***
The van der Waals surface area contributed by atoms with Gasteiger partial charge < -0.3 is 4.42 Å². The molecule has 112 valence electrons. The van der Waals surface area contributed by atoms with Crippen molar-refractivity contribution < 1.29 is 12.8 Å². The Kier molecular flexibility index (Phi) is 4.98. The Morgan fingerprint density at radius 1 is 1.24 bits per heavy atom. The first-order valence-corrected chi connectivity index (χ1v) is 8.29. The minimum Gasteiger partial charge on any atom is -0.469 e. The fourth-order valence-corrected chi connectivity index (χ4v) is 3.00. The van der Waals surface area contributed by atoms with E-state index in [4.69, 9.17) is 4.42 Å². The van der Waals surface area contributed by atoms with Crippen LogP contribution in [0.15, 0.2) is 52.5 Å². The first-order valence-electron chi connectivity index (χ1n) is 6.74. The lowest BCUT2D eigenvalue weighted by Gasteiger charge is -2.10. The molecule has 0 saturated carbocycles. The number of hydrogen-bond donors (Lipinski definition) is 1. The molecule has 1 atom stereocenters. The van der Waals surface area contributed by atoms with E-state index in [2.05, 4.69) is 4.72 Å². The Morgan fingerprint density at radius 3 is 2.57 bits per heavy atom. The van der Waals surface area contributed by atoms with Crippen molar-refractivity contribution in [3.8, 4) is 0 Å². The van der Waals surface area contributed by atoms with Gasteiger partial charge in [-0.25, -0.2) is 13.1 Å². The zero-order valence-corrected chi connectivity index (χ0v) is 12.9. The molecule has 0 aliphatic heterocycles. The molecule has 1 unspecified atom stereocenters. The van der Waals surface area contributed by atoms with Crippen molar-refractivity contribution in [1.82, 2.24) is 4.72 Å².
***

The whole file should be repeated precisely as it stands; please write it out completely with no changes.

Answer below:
The van der Waals surface area contributed by atoms with Gasteiger partial charge < -0.3 is 4.42 Å². The molecule has 112 valence electrons. The van der Waals surface area contributed by atoms with Crippen molar-refractivity contribution < 1.29 is 12.8 Å². The Kier molecular flexibility index (Phi) is 4.98. The Morgan fingerprint density at radius 1 is 1.24 bits per heavy atom. The first-order valence-corrected chi connectivity index (χ1v) is 8.29. The minimum Gasteiger partial charge on any atom is -0.469 e. The fourth-order valence-corrected chi connectivity index (χ4v) is 3.00. The van der Waals surface area contributed by atoms with E-state index in [4.69, 9.17) is 4.42 Å². The van der Waals surface area contributed by atoms with Crippen LogP contribution in [0.15, 0.2) is 52.5 Å². The first-order valence-electron chi connectivity index (χ1n) is 6.74. The lowest BCUT2D eigenvalue weighted by Gasteiger charge is -2.10. The molecule has 0 saturated carbocycles. The number of hydrogen-bond donors (Lipinski definition) is 1. The molecule has 1 atom stereocenters. The van der Waals surface area contributed by atoms with E-state index in [2.05, 4.69) is 4.72 Å². The Morgan fingerprint density at radius 3 is 2.57 bits per heavy atom. The van der Waals surface area contributed by atoms with Crippen molar-refractivity contribution in [3.8, 4) is 0 Å². The van der Waals surface area contributed by atoms with Gasteiger partial charge in [-0.25, -0.2) is 13.1 Å². The zero-order valence-corrected chi connectivity index (χ0v) is 12.9. The molecule has 0 aliphatic heterocycles. The molecule has 1 unspecified atom stereocenters. The van der Waals surface area contributed by atoms with Crippen molar-refractivity contribution in [1.82, 2.24) is 4.72 Å².